...that deal with pure data
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Challenge #1 - The inaugural challenge!
Title: [osc~] -> [dac~]
Description: Create a patch with the following format:
Rules: No other signal objects. One [osc~] object only.
Are there restriction to the amount of osc~?
I believe it was originally intended to be one [osc~] object I'll edit the original post to clarify.
oops, sorry about that. no-one had permission to read or write attachments. :D
should be fine now.
read and write away!
(oh, and yeah,...there are some 'rules' for this challenge thing...but yeah...i'm not going to go deleting your post if you bend them a little bit.)
that's a really cool example of how accurately [metro] works.
also, great how you can make quiet sounds with it.
attaching the obvious mod to that patch to make volume adjustable.
the only way you can make [line] a natural-sounding envelope is by putting a [dbtorms] on it. Then it mimics exponential decay, x'=kx for k<0.
I didn't actually need a [metro] for that patch : I could have used [bang~] instead, at most with an optional [spigot] on it. The period that I chose for the metro is 64/44.1, or 64 samples / 44100 Hz times 1000.
but [bang~] is technically another signal object ;)
you did good.
oh... yeah. That must be why I didn't think of [bang~] ;)
So, a « signal object » means anything that has a dsp-method scheduling a perform-function, or do you use a different definition ? [bang~] is somewhat special because it has no signal input and no signal output. [switch~] is similarly odd but more so, as its dsp-method is empty and it has no perform-method. Where do you draw the line ?
I was thinking of this, too. I really wanted to use [block~ 1] so I could cheat and just use [osc~] as a table-lookup using the phase inlet (though I haven't actually checked to see if it has that 64-sample limit that objects like [bang~] do).
Where do you draw the line ?
i'd call anything with a tilde a signal object. But as i said, no-one is going to delete your patches if you interpret it differently.
i think there are still a few more tricks that can be done with just [osc~] and [dac~] though.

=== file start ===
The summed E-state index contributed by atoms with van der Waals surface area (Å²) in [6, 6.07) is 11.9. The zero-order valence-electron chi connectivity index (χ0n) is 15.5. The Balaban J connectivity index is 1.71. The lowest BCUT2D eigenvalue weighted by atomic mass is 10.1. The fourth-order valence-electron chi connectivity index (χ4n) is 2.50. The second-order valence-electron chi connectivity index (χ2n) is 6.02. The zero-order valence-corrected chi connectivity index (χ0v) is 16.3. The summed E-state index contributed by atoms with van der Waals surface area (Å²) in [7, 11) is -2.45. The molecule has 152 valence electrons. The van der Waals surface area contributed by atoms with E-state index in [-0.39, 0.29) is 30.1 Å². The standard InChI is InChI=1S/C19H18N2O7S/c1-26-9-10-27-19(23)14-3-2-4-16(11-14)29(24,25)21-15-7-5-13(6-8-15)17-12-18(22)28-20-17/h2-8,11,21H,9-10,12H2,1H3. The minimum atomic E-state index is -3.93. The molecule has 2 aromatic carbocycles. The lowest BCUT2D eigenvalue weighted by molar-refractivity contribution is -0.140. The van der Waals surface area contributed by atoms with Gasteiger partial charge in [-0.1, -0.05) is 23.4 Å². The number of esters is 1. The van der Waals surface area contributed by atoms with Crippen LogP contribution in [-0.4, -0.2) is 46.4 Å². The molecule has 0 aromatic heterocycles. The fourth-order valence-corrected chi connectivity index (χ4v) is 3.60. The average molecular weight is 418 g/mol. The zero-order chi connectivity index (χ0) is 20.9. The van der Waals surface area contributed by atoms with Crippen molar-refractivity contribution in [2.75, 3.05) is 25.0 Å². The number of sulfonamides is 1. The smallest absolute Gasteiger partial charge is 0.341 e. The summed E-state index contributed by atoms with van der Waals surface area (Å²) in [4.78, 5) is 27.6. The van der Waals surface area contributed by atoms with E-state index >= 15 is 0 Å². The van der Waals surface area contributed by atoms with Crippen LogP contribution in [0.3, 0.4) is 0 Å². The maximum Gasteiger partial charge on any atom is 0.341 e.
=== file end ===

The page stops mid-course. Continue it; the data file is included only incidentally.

extremely lo-fi "sampler" of sorts. extracts basic pitch and amplitude information from a soundfile and plays it back one block at a time using [osc~]
by switching the sine wave on and then off again, it is possible to make a filter/formant type of effect (there are examples of this in the pd docs, using a different technique)
here's a simple one, and then the same thing with some sequencing
Is there any way you (or somebody more knowledgeable than myself) could explain how the phase inlet of the [osc~] is affecting the waveform in the oscFormantSeq3 patch? I can hear the difference, I just don't quite understand it.
I'm in love with that little sequencer =)
resetting the [osc~] phase introduces a discontinuity in the signal. The waveform suddenly jumps from whatever value it was at, to the value forced upon it by the reset. These sudden jumps in waveform introduce a lot of harmonics to the sound, generally resulting in a 'buzzy' sound.
This is why a sine wave sounds very clean and round, but a sawtooth wave sounds fuzzy and noisy.
If you look at matju's sawtooth patch, it uses the same principle. (as do parts of maelstorm's one)
Hey, if anyone has any ideas for patch challenge #2, please just post them in this thread. Go on! don't be shy!
While making the sawtooth patch, I started wondering about ways to construct the best possible approximation to a sound using only one sine wave per block (and not necessarily a whole number of cycles). This means picking the best matching frequency and phase for each block. That's somewhat hard to solve, and it depends on the criterion of similarity being used. But I wonder what it would sound like.
BTW, much of the brrrrrr anomaly that appears in the sawtooth is because there are a variable number of blocks per cycle. E.g. if a cycle should last 23.25 blocks, then the cycles will have durations 23, 23, 23, 24, 23, 23, 23, 24, ... which gives a strange and very fast vibrato. Using a ideal approximator, you could get something that sounds much smoother (that is, in which the distorsions are still very present but not rough).
I started wondering about ways to construct the best possible approximation to a sound using only one sine wave per block (and not necessarily a whole number of cycles). This means picking the best matching frequency and phase for each block. That's somewhat hard to solve, and it depends on the criterion of similarity being used. But I wonder what it would sound like.
that's pretty much the approach i took with the 'sampler' i did.
i had to hack it pretty badly though, because once the osc~ frequency gets to 1/4 of block size, there is no longer any way to control amplitude - which from my observations, seems to be more important than pitch in making a sample play back with some degree of recognisability. My hack was just to scale the pitch by the amplitude. Somehow it works - at least for really simple sounds where pitch doesn't matter too much and rhythm is more pronounced. So, i could make drum loops play back and still sound quite like drumloops.
by the way,
i've never seen that [f ]x[+ 1]x[& 255] structure before. that's really cool.